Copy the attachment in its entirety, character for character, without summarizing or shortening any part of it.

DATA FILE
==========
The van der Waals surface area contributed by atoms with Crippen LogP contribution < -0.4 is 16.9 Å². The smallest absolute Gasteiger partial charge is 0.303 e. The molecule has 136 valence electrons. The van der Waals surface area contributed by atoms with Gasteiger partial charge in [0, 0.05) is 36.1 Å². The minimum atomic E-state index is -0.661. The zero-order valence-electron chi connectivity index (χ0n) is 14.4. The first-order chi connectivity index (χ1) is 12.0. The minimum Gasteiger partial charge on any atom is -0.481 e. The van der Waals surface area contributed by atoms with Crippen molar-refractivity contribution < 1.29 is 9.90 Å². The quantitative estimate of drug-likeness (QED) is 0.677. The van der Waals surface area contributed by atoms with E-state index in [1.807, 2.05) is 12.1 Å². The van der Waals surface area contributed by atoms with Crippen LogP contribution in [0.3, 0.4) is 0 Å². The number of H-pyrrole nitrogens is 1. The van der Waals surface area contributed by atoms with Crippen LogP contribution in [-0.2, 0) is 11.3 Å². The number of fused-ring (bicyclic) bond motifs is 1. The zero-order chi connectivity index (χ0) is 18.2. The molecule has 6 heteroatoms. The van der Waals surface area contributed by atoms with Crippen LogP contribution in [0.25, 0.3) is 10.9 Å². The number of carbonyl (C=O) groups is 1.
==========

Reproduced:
The van der Waals surface area contributed by atoms with Crippen LogP contribution < -0.4 is 16.9 Å². The smallest absolute Gasteiger partial charge is 0.303 e. The molecule has 136 valence electrons. The van der Waals surface area contributed by atoms with Gasteiger partial charge in [0, 0.05) is 36.1 Å². The minimum atomic E-state index is -0.661. The zero-order valence-electron chi connectivity index (χ0n) is 14.4. The first-order chi connectivity index (χ1) is 12.0. The minimum Gasteiger partial charge on any atom is -0.481 e. The van der Waals surface area contributed by atoms with Crippen molar-refractivity contribution < 1.29 is 9.90 Å². The quantitative estimate of drug-likeness (QED) is 0.677. The van der Waals surface area contributed by atoms with E-state index in [1.807, 2.05) is 12.1 Å². The van der Waals surface area contributed by atoms with Crippen LogP contribution in [0.3, 0.4) is 0 Å². The number of H-pyrrole nitrogens is 1. The van der Waals surface area contributed by atoms with Crippen LogP contribution in [-0.2, 0) is 11.3 Å². The number of fused-ring (bicyclic) bond motifs is 1. The zero-order chi connectivity index (χ0) is 18.2. The molecule has 6 heteroatoms. The van der Waals surface area contributed by atoms with Crippen LogP contribution in [0.25, 0.3) is 10.9 Å². The number of carbonyl (C=O) groups is 1.